29. Dan Posted: June 14, 2012 at 10:33 PM (#4157278)
NL pitchers this year are batting .125/.159/.157. That's a .315 OPS and a -11 tOPS+. That's the definition of incompetence.
   30. cardsfanboy Posted: June 14, 2012 at 10:34 PM (#4157280)
That's where I am too. It's an unnecessary gimmick that adds nothing to the game. While not a catastrophic deal breaker -- I still watch AL games -- it's just dumb.


That is where I'm at, I'm more an agnostic about it, and prefer that players play both ways, and think it's a more purer version of the game, but unlike Lisa, the DH isn't a deal breaker, when the NL adopts the Dh(not if) I'l just shrug my shoulders and say "ehh".

There's probably only two, maybe three, guys who would be out of a job if the DH didn't exist.


That is a point the anti-dhers argue, but I don't see any real evidence in the history of baseball that non-fielding players didn't continue to get playing time if they could still hit.

   31. Walt Davis Posted: June 14, 2012 at 10:51 PM (#4157294)
I still find it interesting that everybody seems more wedded to the idea of a 9-man batting lineup than even the horrors of pitchers batting. Don't let pitchers bat but don't have a DH, have an 8-man lineup. All "problems" solved.

Why would it be more fun for NL fans to watch an inferior game?

This from a Pirates fan no less. :-)

(Chill, I wish my team was anywhere near as good as the Pirates this year.)
   32. Ivan Grushenko of Hong Kong Posted: June 14, 2012 at 11:26 PM (#4157316)
I still find it interesting that everybody seems more wedded to the idea of a 9-man batting lineup than even the horrors of pitchers batting. Don't let pitchers bat but don't have a DH, have an 8-man lineup. All "problems" solved.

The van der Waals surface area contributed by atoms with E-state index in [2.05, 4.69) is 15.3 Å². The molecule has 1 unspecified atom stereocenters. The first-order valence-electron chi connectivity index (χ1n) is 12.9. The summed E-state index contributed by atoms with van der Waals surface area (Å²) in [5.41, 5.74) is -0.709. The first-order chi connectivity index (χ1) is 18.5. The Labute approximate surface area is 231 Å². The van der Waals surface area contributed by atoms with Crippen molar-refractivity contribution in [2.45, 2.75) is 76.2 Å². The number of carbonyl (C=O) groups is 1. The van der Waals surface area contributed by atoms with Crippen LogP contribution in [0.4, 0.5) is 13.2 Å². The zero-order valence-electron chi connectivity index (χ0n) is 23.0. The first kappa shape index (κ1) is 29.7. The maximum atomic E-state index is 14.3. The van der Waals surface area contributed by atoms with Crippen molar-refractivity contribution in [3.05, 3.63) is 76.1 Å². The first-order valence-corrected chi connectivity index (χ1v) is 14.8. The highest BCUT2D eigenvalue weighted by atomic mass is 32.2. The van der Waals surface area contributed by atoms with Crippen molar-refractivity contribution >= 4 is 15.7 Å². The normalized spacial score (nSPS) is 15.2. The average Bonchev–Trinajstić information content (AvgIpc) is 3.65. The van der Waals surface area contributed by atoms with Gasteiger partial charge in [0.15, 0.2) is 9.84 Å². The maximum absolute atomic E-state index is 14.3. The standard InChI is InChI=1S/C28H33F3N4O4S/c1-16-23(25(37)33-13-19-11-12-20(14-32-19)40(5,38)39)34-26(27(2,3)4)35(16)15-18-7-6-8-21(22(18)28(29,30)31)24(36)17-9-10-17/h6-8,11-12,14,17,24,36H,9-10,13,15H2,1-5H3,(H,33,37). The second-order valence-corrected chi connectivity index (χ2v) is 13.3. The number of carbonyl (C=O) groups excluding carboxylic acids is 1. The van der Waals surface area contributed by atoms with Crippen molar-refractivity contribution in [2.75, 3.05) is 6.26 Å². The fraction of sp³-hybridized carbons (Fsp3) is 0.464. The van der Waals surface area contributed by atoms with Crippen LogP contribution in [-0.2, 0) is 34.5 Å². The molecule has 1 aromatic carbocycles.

Actually you don't even need 8 men. You only need 4 since there can only be 3 baserunners at a time. Josh Hamilton will hit 200 HR per year!
   33. Rickey! On a blog from 1998. With the candlestick. Posted: June 14, 2012 at 11:27 PM (#4157317)
Rickey never watches DH-ball.
   34. Forsch 10 From Navarone (Dayn) Posted: June 14, 2012 at 11:41 PM (#4157327)
I have long found myself in the odd position of not having a strong opinion about the DH one way or the other. Actually, I like how things are now: one league with, one league without. So I guess that's my opinion. Keep it like it is.
   35. SoSHially Unacceptable Posted: June 15, 2012 at 12:04 AM (#4157364)
I have long found myself in the odd position of not having a strong opinion about the DH one way or the other. Actually, I like how things are now: one league with, one league without. So I guess that's my opinion. Keep it like it is.


And this is the only answer that makes sense for MLB, which I hope to hell Bud and co. are smart enough to recognize. Obviously, as every damn one of these threads demonstrates, there are people on both sides of the divide who feel very, very strongly about the DH. And, what do you know, each of these determined partisans have a league that caters to this strongly held conviction about the best way to play the game. Why the hell would baseball want to anger/alienate one very large group of fervent supporters (ah, the hell with it, nutjobs) simply for homogeneity's sake.
   36.   Posted: June 15, 2012 at 12:10 AM (#4157368)
I sort of have a different take. I agree with Dayn and like the inconcruency, but I cannot stand hearing this argument 45 times per year. The best argument for putting the DH in the NL is to rid ourselves of this tiresome debate. sure, people will whine for a couple years, but like every rule change they will adapt.
   37. cmd600 Posted: June 15, 2012 at 12:14 AM (#4157370)
That is a point the anti-dhers argue, but I don't see any real evidence in the history of baseball that non-fielding players didn't continue to get playing time if they could still hit.